Well, securities law may not be as sexy as drone strikes, but I watched the SEC try to pull off just as naked an executive power grab.
It looks like a silly marginal tax increase on the personal incomes of the top 2 percent is the last thing the barons of Wall Street need to worry about. President Obama is sending a new sheriff into the regulatory fray.
Dealbook reports that Obama will nominate former U.S. Attorney Mary Jo White to head the Securities and Exchange Commission. Sending in White to the SEC is a little bit like calling the Wolf to drive home your blood-soaked vehicle. It’s a bold move for an agency that is often overwhelmed by the impressive lawyers marshaled on behalf of the financial industry in defense of their most complex transactions.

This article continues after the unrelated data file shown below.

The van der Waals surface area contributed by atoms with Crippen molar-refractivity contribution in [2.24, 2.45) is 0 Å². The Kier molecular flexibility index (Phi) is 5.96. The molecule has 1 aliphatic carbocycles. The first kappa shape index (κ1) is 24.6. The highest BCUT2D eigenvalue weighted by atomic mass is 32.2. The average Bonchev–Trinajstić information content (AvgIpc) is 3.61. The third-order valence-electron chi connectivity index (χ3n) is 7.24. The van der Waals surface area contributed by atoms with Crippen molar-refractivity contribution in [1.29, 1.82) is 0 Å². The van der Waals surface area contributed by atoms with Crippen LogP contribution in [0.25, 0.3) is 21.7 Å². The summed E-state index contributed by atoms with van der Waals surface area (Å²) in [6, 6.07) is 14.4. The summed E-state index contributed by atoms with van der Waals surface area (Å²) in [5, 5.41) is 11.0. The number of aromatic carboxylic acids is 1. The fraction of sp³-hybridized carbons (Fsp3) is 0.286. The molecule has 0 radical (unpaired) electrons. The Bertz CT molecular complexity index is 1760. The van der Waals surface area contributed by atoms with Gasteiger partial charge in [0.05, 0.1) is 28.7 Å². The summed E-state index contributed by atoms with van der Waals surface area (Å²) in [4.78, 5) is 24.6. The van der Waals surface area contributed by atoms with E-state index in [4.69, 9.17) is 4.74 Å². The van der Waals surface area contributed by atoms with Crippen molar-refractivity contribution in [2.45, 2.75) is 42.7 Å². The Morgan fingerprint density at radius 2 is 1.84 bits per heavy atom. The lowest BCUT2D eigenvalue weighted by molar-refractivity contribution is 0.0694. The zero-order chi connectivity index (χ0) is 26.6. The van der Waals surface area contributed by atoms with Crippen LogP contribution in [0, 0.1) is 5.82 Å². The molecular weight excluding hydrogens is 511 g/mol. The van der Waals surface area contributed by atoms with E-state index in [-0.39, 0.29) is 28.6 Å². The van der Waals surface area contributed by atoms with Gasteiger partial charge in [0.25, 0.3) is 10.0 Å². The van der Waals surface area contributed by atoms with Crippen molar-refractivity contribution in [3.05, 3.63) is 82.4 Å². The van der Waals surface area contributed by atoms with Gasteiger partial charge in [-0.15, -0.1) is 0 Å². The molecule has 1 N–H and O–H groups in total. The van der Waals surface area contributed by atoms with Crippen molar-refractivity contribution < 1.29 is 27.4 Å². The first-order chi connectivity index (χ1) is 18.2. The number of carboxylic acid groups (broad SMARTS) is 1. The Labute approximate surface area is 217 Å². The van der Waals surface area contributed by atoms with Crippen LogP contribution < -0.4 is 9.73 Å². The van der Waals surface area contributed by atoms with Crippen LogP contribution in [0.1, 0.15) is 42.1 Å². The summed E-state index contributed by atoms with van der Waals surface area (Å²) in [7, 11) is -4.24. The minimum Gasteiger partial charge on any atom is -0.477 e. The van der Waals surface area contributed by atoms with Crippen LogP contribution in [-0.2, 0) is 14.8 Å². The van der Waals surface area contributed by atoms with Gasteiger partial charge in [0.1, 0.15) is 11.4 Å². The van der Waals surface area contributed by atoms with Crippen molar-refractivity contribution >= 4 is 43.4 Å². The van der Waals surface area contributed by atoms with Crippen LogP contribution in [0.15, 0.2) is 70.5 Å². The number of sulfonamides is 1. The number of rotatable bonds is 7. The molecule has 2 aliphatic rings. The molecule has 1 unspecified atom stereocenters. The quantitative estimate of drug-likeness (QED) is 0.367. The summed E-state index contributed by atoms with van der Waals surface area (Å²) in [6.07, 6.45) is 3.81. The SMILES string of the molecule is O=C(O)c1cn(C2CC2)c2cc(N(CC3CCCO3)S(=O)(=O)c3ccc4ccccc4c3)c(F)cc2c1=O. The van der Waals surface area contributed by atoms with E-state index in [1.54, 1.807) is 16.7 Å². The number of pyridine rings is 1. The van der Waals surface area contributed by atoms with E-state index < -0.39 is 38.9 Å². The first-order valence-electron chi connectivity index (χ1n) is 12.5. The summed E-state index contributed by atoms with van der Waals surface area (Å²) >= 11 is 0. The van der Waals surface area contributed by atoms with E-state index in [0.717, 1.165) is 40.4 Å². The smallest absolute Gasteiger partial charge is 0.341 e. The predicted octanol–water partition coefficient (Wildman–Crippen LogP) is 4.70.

Unlike Elizabeth Warren (bless her heart), Mary Jo White is no academic, she’s a hard-nosed litigator. And she might be exactly what the SEC needs…
The year is quickly drawing to a close, but we have unfinished business to conduct here at Above the Law. Come on, people, we still have to crown our Lawyer of the Year for 2012.
Thank you to everyone who responded to our call for nominations, in the comments or via email. We’ve narrowed down the nominees to a field of nine (although you’ll see only eight options in the poll because one is a joint nomination). As in past years, the contenders run the gamut from distinguished to despicable.
Now that classes are back in session, I really hope some professor at Cardozo Law School pulls Benula Bensam aside and tells her that her keeping the story about her passing notes to Judge Jed Rakoff (S.D.N.Y.) alive is probably not helping her chances of securing a legal job.